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Lemon Coconut Cake

30 Jan

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I opened a kitchen cabinet last week and was met with the most aromatic blast of coconut imaginable. It was like I had stuffed my entire face into a bag of freshly shaved coconut. Being me, the first place my mind went upon being bombarded with the scent of coconut was not to Hawaii, but to cake. What can I say? I like what I like (which is not to say that I do not like Hawaii—because I do, very much—but more to say that, when it comes to what I can make happen ASAP to satisfy my needs, making a cake lands far, far ahead in the realm of plausibility than making a spontaneous trip to Hawaii).

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Because, as we know, I like making cakes, I tend to have a lot of documentation of many, many cakes. After a while, however, though the cakes I make are mostly new affairs that I test out in the name of promised deliciousness, I have noticed that many of the cakes I make tend to look fairly indistinguishable from one another. Observe:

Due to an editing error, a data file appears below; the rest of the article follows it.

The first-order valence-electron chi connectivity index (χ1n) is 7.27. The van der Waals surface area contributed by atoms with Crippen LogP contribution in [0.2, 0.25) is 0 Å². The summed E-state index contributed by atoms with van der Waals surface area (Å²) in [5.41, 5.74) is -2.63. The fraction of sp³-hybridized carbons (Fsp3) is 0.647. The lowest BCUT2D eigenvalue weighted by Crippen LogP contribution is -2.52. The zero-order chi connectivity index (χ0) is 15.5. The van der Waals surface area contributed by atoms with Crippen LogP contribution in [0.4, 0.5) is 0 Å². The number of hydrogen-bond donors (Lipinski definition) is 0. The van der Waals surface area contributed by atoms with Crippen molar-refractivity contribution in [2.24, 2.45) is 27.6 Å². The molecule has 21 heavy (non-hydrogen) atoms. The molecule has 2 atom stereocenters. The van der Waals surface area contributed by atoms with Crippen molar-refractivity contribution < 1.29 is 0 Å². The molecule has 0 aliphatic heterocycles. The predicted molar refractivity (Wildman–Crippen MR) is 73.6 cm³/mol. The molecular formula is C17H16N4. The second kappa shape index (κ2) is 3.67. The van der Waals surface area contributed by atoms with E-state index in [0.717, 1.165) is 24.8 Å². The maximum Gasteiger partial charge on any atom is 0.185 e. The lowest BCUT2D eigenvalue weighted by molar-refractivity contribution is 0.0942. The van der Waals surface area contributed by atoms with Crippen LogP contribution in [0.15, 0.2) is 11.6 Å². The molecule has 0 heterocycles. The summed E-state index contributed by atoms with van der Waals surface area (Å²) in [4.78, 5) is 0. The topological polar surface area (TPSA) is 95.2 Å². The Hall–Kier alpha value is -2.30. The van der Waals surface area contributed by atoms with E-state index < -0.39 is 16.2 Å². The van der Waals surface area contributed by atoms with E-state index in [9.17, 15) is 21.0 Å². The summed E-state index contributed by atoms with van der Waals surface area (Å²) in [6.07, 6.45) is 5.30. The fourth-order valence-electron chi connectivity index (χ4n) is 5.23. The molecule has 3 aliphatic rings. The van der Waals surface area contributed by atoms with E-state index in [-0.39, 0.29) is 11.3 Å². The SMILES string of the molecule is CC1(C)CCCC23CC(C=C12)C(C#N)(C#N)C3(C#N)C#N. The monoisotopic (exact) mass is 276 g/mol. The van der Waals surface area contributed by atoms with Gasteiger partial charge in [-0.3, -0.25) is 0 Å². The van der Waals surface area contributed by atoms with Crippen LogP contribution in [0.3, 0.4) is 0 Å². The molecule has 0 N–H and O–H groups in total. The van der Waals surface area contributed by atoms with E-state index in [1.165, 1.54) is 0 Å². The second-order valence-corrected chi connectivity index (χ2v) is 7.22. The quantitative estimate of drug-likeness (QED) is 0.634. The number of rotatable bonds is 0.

This ginger cardamom cake:

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looks a lot like this rum cake:

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which looks pretty much identical to our current lemon coconut cake:

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Oh, don’t get me wrong. The cakes may look the same, but their tastes are anything but the same. That ginger cardamom cake is a blast of spiciness and subtle cardamom, while the rum cake is boozy enough to make you feel a little flushed after eating it. But how boring is it to show you all pictures of what appear to be the same golden cake, time after time again? It’s super boring, I admit. The good thing is, this cake may look like just a plain old bundt cake, but, like the cakes that came before it, there is nothing plain about it.